The Dodgers officially agreed to a 3-year, $48 million deal with free agent starter Rich Hill on Monday, starting their winter meetings off with a bang. Hill is a curve-ball maestro coming off a career best season that saw him post a 2.12 ERA in 110 1/3 innings after signing out of the independent league a year earlier. Hill will help shore up the Dodgers rotation, filling the “second ace” gap that many so desperately desired.
Hill’s presence in the Dodgers rotation is far from a sure thing. He’s dealt with much publicized blister issues that he swears are behind him, and has said that he feels 30 starts in a year is an attainable goal.
Rich Hill says the blisters are behind him.
— Andy McCullough (@McCulloughTimes) December 5, 2016
Rich Hill said he believes making 30 starts a year is realistic.
— Ken Gurnick (@kengurnick) December 5, 2016
He speculate all he wants and he’ll have every chance to prove his durability on the field in 2017.
It’s hard to argue that Hill is anything short of “extremely effective” when he is healthy. His near 30% strike out rate in 2016 is elite and it is backed by his strongly above average walk rate of 7.5%. He throws his curve and fastball almost equally with the ability to change arm slots effectively on both pitches, and hitters slug a paltry .243 against his now famous curve.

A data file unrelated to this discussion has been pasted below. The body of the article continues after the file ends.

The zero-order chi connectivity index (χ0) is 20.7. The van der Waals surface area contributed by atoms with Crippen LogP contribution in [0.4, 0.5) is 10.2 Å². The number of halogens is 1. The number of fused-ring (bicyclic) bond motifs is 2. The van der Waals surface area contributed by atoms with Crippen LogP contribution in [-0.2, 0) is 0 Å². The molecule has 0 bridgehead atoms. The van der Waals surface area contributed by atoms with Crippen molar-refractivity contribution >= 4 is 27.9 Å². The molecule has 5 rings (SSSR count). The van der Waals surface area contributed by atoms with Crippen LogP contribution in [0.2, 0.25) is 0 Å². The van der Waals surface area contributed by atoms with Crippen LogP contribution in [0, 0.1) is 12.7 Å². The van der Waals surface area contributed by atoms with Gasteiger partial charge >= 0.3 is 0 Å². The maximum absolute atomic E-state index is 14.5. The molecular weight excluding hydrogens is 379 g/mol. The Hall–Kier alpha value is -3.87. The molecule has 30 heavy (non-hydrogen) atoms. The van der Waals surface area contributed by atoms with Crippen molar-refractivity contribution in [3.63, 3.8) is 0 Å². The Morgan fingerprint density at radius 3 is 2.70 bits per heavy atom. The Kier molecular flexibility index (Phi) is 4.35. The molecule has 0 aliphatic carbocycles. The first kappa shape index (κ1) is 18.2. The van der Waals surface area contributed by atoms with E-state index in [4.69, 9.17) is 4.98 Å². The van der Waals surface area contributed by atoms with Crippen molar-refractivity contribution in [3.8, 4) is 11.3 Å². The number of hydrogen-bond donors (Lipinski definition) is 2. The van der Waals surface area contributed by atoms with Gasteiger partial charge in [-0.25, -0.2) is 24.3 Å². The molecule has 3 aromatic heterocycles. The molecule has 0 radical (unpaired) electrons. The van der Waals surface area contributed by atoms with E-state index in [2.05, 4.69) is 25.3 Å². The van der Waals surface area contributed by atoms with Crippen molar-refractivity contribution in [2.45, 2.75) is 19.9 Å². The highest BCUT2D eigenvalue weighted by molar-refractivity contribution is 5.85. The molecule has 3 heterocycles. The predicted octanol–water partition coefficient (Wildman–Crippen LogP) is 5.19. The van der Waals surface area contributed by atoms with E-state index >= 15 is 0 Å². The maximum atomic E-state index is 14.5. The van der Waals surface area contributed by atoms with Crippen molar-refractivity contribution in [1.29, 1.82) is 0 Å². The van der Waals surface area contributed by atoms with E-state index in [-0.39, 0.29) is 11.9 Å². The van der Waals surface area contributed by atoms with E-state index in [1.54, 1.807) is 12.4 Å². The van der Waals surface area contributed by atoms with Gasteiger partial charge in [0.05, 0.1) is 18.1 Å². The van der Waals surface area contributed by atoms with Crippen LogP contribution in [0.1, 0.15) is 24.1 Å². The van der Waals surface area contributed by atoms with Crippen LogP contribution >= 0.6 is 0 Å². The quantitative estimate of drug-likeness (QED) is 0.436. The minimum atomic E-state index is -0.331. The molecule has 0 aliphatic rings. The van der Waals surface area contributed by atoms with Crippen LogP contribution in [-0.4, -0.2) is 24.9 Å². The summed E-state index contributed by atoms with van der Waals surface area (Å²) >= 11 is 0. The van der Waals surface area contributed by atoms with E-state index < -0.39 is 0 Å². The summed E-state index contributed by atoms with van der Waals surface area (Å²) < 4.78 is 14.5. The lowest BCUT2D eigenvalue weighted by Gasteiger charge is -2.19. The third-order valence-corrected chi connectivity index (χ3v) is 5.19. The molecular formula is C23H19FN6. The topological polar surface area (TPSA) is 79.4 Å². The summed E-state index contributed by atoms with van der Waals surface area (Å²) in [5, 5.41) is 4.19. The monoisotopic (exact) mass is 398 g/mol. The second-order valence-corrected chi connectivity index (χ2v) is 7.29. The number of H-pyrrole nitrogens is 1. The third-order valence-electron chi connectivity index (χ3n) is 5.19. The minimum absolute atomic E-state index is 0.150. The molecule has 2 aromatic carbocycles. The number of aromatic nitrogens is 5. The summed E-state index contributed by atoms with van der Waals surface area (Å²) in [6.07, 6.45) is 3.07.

The big “if” on Rich Hill is his health, and that’s what the Dodgers will be gambling on. His career high in innings pitched is 195, way back in 2007 with the Cubs. Since then, he threw 160 innings combined from 2008 until 2015 before hurling 110.1 in 2016. If he can maintain his current peripherals and throw around 150 innings, it would be a huge boon to a Dodgers rotation that only had 1 member (Maeda) eclipse that mark in 2016.
The gamble on Hill’s health is very low risk and high reward. If Hill can’t live up to his end of the bargain, the Dodgers are on the hook for $12mil in 2017, $16 mil in 2018 and $18mil in 2019, per the AP. These numbers can look heavy at first glance, but if Hill pitches like he has, they would represent a huge bargain. With the decrease in disabled list time under the new CBA (15-day to 10-day), the Dodgers can easily shuffle Hill on and off the DL to provide extra rest if needed. The depth of pitching within the organization will allow this risk to be easily mitigated. If Hill were to need a DL stint, pitchers like Jose De Leon, Ross Stripling, Brock Stewart, Trevor Oaks or Chase De Jong could easily step in a fill a spot start or two and that list doesn’t include the ability of swingman Vidal Nuno.
In addition to being a strong performer, Hill is just downright fun to watch. Between his swinging leg kicks, fist pumps and his fiery mound energy, his starts should be must watch TV in Los Angeles for those that have the ability. There is no doubt that this deal makes the Dodgers better in 2017, and helps ease fans worries in regard to the package the Dodgers gave up to acquire Hill from the Athletics.